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Amelia Jane Forsdick nee Tapley
Jews Harp Alley, Deal
School of Musketry Barracks, Hythe
Ashton under Lyne, Lancashire
Floriana Married Quarters, Malta
Halifax, Nova Scotia, Canada
The Euphrates Arms, 57 Fyning Street, Landport
36 Bridge Road, Leicester
30 Hazel Street, Leicester
Occupation: Servant, Housewife & Mother
Amelia was born in 1846 in the family home in Jews Harp Alley. The Alley still exists but is now named South Court, quite where the Tapley’s house was or if it still stands we don’t know as in this small alley there have been many changes and some strange renumbering.
Amelia, like her elder sister Hannah, was a servant in 1861 but as she was still living at home we have no idea for whom she was working. Three years later on the 5 July 1863, she married George Forsdick.
We assume the couple met in Deal and George being a soldier was then posted to Milton near Gravesend at which point the couple married.
George had joined the 12th (East Suffolk) Regiment of Foot in November 1859. He probably joined, like many other men of the time, to try and escape poverty. He may also have been escaping his home life as following his mother’s death in 1849 his father had remarried and the family gradually increased so by the time he enlisted there were four younger siblings that were followed by three more once he had left home.
Military life must have suited George as just five months after he enlisted he was promoted to Corporal and a year later to Sergeant. Then in 1862, he applied to train as a Musketry Instructor at the School of Musketry in Hythe.
School of Musketry at Hythe
The School of Musketry at Hythe was established in 1853 and by 1855 a Corps of Instructors was added.
A letter from “Horse Guards, dated October 26, 1855, and printed in the Morning Post, tells us that the corps was to be made up of single men “…not to exceed five years’ service. They must be men of active habits, intelligent, perfectly capable of receiving and imparting instruction, and must be medically certified fit for active service. They must be able to write accurately from dictation, understand the use of forms and returns, &c., and have a competent knowledge of the first four rules of arithmetic, and of vulgar and decimal fraction. They will be sent to Hythe for the purpose of undergoing the regular course of instruction in the theory and practice of musketry, and when reported duly qualified they will be discharged, and re-attested for general service… ”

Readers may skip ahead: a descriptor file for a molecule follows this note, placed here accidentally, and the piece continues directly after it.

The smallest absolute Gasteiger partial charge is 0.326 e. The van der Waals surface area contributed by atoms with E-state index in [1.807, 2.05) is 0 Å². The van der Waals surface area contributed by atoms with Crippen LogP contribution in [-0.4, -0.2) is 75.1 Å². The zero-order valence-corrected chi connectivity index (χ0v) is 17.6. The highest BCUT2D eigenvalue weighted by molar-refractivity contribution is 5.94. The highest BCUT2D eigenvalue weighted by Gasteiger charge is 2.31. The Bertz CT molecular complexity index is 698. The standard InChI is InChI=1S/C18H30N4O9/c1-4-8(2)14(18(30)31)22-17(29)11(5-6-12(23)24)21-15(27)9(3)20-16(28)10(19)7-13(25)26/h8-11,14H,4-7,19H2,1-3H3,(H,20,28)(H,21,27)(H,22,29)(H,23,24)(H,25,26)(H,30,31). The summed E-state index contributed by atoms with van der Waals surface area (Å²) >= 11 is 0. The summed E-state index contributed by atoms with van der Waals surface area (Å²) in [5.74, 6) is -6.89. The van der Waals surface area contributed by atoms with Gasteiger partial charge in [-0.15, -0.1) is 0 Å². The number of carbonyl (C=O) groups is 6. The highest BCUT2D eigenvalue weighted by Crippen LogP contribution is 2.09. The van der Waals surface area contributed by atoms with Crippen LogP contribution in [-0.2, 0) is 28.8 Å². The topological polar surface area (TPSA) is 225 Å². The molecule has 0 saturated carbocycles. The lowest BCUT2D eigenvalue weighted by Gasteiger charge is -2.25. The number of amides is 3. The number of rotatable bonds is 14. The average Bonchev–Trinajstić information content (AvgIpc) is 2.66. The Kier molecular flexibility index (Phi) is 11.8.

George was Attested for General Service in 1862 and appointed as a Sergeant Musketry Instructor receiving clothing and quarters and was “…liable to be posted to different regiments or stations at the pleasure of the Commander-in-Chief…” and eventually permission to marry.
Although we have no photographs of either Amelia or George, George’s military record describes him as being 5ft 7 ¾ with a dark complexion, brown eyes and dark brown hair. He also had a crucifix tattooed on his right thigh.
Amelia and George were to be married for almost 47 years and had thirteen children, twelve of whom lived to adulthood. Their first child, Hannah, almost certainly named after Georges mother, was born at Amelia’s former home in Jew Harp Alley in 1864. George at this time was based in Hythe. A son, Frederick was to follow in 1865 and although born in Deal he was baptised in Milton, near Gravesend. Sadly Frederick was to die in 1869 when the young family were back in Hythe.
In the very early years of their marriage, the couple seemed to spend time moving between Milton near Gravesend and Hythe as it is in these two places that their next three children, William, Edward and Amelia, were born.
Milton Barracks had been built between 1860 and 1862 so the troops could easily use Milton Rifle Range which was located just a mile to the east of the barracks. Initially, the barracks were used as temporary accommodation for troops using the range but it evolved into accommodation for troops who were in transit preparing for deployment on overseas operations
The Graphic – Saturday 16 September 1871
By 1871 they had been posted to Aldershot which is where my husband’s great grandmother Florence was born.
It is pretty certain that the family, by then with six children under seven, lived in a wooden hut as can be seen in this depiction from The Graphic newspaper dated 1871; brick-built married quarters were not built at Aldershot until around 1890.
George at this time was attached to the 101st Royal Bengal Fusiliers and he remained with them until 1881 when the regiment became the 101st Royal Munster Fusiliers. It was also in 1881 that George transferred to the military staff.
Before that though, there was more postings and more children being born to the couple. In 1873 Edward was born in Ashton under Lyne in Lancashire.
Then in 1874, they were posted to Malta which is where Sarah Ellen was born in 1875 and George a year later in 1876.